Things weren't much better on the M40, where cars and lorries put up sheets of spray with which the Polo's windscreen wipers could barely keep pace. The lane markings had mostly vanished beneath the standing water, and those that could be seen seemed to alternate between writhing snakelike in Eugenie's vision and side-stepping to border an entirely different traffic lane.
It wasn't until she reached the vicinity of Wormwood Scrubs that she felt she could relax the death hold she had on the steering wheel.
Even then she didn't breathe with ease until she'd veered away from the motorway's sleek and sodden river of concrete and headed north in the vicinity of Maida Hill.
As soon as she could manage it, she pulled to the kerb at a darkened Sketchley's. There, she let out a lungful of air that felt as if it had been held back since she'd made the first turn into Duke Street in Henley.
She rooted in her handbag for the directions she'd written out for herself from the A to Z. Although she'd escaped the motorway unscathed, another quarter of the journey still had to be negotiated through London's labyrinthine streets.
The city at the best of times was a maze. At night it became a maze ill lit and in possession of a nearly laughable paucity of signposts. But at night in the rain it was Hades. Three false starts took Eugenie no farther than Paddington Recreation Ground before she got lost. Wisely, each time she returned the way she'd come, like a taxi driver determined to understand just where he'd made his first mistake.
So it was nearly twenty past eleven when she found the street she was looking for in northwest London. And she spent another maddening seven minutes circling round till she found a space to park.
She clasped the framed photo to her bosom again, took up her umbrella from the back seat of the car, and clambered out. The rain had finally abated, but the wind was still blowing. What few autumn leaves had remained on the trees were being wafted through the air to plaster themselves on the pavement, in the street, and against the parked cars.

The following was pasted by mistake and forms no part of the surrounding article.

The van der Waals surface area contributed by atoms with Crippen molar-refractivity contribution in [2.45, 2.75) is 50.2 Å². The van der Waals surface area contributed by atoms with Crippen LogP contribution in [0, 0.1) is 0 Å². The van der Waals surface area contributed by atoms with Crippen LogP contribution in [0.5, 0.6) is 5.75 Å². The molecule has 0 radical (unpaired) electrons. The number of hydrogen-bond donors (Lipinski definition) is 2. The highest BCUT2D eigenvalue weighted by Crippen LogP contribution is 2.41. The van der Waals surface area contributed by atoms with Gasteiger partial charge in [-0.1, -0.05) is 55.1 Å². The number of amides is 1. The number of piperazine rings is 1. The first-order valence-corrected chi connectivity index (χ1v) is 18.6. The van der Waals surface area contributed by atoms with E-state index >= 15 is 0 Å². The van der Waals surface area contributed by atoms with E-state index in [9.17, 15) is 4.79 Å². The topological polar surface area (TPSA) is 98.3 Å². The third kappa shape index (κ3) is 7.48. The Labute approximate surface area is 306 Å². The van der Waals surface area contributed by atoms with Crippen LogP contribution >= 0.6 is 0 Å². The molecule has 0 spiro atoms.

Number Thirty-two was the house she wanted, and Eugenie saw that it would be far up the street, on the other side. She walked up the pavement for twenty-five yards. At that hour the houses she passed were mostly unlit, and if she hadn't been nervous enough about the coming interview, her state of anxiety was heightened by the darkness and by what her active imagination was telling her could be hidden there. So she decided to be careful, as a woman alone in a city on a rainy night in late autumn ought to be careful. She ventured off the pavement and proceeded on her way in the middle of the road, where she would have advance warning should anyone want to attack her.
She thought it unlikely. It was a decent neighbourhood. Still, she knew the value of caution, so she was grateful when the lights swept over her, telling her that a vehicle had turned into the street behind her. It was coming along slowly, the way she herself had come and doing what she herself had been doing, looking for that most precious of London commodities: a place to park. She turned, stepped back against the nearest vehicle, and waited for the car to pass her. But as she did so, it pulled to one side and blinked its lights, telling her that the way was hers.
Ah, she'd been mistaken, she thought, resettling her umbrella against her shoulder and going on her way. The car wasn't waiting for a parking space at all, but rather for someone to come out of the house in front of which it sat. She gave a quick glance over her shoulder when she reached this conclusion, and as if the unknown driver was reading her thoughts, the car's horn beeped once abruptly, like a parent who'd come calling for an unresponsive child.
Eugenie continued walking. She counted the house numbers as she passed. She saw Number Ten and Number Twelve. She'd gone barely six houses from her own car when the steady light behind her shifted, then went out altogether.
Excerpted from A Traitor to Memory by Elizabeth George Copyright 2001 by Elizabeth George. Excerpted by permission of Bantam, a division of Random House, Inc. All rights reserved. No part of this excerpt may be reproduced or reprinted without permission in writing from the publisher.
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